Ketamine shows 'game-changing' effect on suicide prevention

Posted on June 18, 2014

The results show that the drug known on the streets as 'special K,' was effective - at least temporarily - for most trial participants, who were all patients with major depressive disorder and who had exhausted all other treatments.

"The real advantage here is that the effect is almost instantaneous and that it appears to work on the majority of patients."

Current drugs for depression can take up to 8 weeks to reach full effect. Also, it is not easy to match the right drug to the right patient, which has to be done by trial and error.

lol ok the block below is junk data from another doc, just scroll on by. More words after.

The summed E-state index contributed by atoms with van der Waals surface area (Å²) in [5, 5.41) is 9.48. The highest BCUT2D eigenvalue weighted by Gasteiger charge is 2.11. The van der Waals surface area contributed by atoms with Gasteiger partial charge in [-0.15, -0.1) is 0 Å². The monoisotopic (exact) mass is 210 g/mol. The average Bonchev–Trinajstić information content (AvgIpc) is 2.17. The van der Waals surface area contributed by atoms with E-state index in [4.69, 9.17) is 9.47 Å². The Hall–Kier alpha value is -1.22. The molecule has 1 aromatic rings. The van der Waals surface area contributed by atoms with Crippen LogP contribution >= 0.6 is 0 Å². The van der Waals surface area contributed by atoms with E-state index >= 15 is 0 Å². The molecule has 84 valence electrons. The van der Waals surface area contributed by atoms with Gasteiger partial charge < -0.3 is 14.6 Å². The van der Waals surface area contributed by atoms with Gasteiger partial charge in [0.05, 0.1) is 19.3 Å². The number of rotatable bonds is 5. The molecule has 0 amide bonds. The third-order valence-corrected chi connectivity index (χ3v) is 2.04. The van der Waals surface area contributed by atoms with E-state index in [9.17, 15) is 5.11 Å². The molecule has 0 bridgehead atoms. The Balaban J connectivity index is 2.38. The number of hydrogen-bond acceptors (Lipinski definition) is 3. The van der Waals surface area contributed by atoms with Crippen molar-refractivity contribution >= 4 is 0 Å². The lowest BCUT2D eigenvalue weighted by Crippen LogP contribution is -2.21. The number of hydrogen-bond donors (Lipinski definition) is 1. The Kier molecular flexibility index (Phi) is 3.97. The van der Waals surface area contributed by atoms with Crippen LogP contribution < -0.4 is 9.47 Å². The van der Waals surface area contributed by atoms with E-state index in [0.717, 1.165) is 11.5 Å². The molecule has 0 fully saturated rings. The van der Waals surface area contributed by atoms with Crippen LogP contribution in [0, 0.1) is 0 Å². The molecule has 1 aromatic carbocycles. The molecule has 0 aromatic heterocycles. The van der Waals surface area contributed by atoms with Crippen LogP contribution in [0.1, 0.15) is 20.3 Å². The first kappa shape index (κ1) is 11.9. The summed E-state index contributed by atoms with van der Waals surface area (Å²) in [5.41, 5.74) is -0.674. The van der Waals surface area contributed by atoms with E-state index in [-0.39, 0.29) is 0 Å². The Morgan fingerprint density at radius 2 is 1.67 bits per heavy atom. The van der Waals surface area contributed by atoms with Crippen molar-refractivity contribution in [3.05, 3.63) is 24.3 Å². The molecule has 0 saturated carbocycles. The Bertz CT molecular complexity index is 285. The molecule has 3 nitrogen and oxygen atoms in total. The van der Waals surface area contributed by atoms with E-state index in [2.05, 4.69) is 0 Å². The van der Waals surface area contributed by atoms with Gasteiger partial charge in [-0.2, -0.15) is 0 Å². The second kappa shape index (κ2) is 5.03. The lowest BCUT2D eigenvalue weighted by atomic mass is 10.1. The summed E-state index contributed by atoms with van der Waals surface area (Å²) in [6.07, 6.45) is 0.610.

"This could be of real benefit if a patient is suicidal, as it could help yank them out of that really dark place," says Prof. Loo, who also explains how ketamine works:

"Ketamine powerfully reverses structural changes in the brain that occur when someone is depressed. In a sense, the treatment is repairing or reversing those changes."

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Category(s):Suicide Prevention

Source material from Medical News Today


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